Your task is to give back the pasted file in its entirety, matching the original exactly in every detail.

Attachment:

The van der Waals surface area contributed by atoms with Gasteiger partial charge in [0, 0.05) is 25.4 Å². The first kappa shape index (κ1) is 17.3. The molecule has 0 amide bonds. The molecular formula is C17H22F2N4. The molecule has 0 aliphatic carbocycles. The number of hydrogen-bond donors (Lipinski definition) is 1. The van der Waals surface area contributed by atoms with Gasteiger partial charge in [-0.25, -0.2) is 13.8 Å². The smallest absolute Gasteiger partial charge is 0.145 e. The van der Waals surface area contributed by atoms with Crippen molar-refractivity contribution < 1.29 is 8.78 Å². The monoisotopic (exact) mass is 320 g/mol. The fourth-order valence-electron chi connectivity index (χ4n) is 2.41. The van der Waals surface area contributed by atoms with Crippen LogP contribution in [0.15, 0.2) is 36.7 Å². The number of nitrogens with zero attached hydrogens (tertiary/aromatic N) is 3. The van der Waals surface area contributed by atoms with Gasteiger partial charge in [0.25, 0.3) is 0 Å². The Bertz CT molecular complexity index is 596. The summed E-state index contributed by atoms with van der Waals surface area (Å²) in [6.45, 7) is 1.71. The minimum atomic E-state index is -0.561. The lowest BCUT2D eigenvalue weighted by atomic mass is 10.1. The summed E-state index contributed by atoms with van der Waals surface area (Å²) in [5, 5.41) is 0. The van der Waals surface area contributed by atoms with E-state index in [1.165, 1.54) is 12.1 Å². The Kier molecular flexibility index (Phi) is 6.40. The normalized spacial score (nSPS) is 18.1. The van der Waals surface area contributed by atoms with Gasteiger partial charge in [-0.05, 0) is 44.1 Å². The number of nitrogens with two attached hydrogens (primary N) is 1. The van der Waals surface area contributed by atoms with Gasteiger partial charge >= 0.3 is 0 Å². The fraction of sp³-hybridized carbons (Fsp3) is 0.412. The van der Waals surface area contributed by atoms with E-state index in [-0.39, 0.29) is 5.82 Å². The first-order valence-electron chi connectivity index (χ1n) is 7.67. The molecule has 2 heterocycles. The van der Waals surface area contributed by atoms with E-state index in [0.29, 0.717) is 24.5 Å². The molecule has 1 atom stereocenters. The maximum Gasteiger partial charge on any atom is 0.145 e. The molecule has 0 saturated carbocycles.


The van der Waals surface area contributed by atoms with Gasteiger partial charge in [0, 0.05) is 25.4 Å². The first kappa shape index (κ1) is 17.3. The molecule has 0 amide bonds. The molecular formula is C17H22F2N4. The molecule has 0 aliphatic carbocycles. The number of hydrogen-bond donors (Lipinski definition) is 1. The van der Waals surface area contributed by atoms with Gasteiger partial charge in [-0.25, -0.2) is 13.8 Å². The smallest absolute Gasteiger partial charge is 0.145 e. The van der Waals surface area contributed by atoms with Crippen molar-refractivity contribution < 1.29 is 8.78 Å². The monoisotopic (exact) mass is 320 g/mol. The fourth-order valence-electron chi connectivity index (χ4n) is 2.41. The van der Waals surface area contributed by atoms with Crippen LogP contribution in [0.15, 0.2) is 36.7 Å². The number of nitrogens with zero attached hydrogens (tertiary/aromatic N) is 3. The van der Waals surface area contributed by atoms with Gasteiger partial charge in [0.25, 0.3) is 0 Å². The Bertz CT molecular complexity index is 596. The summed E-state index contributed by atoms with van der Waals surface area (Å²) in [6.45, 7) is 1.71. The minimum atomic E-state index is -0.561. The lowest BCUT2D eigenvalue weighted by atomic mass is 10.1. The summed E-state index contributed by atoms with van der Waals surface area (Å²) in [5, 5.41) is 0. The van der Waals surface area contributed by atoms with E-state index in [1.165, 1.54) is 12.1 Å². The Kier molecular flexibility index (Phi) is 6.40. The normalized spacial score (nSPS) is 18.1. The van der Waals surface area contributed by atoms with Gasteiger partial charge in [-0.05, 0) is 44.1 Å². The number of nitrogens with two attached hydrogens (primary N) is 1. The van der Waals surface area contributed by atoms with Gasteiger partial charge >= 0.3 is 0 Å². The fraction of sp³-hybridized carbons (Fsp3) is 0.412. The van der Waals surface area contributed by atoms with E-state index in [-0.39, 0.29) is 5.82 Å². The first-order valence-electron chi connectivity index (χ1n) is 7.67. The molecule has 2 heterocycles. The van der Waals surface area contributed by atoms with E-state index in [0.29, 0.717) is 24.5 Å². The molecule has 1 atom stereocenters. The maximum Gasteiger partial charge on any atom is 0.145 e. The molecule has 0 saturated carbocycles.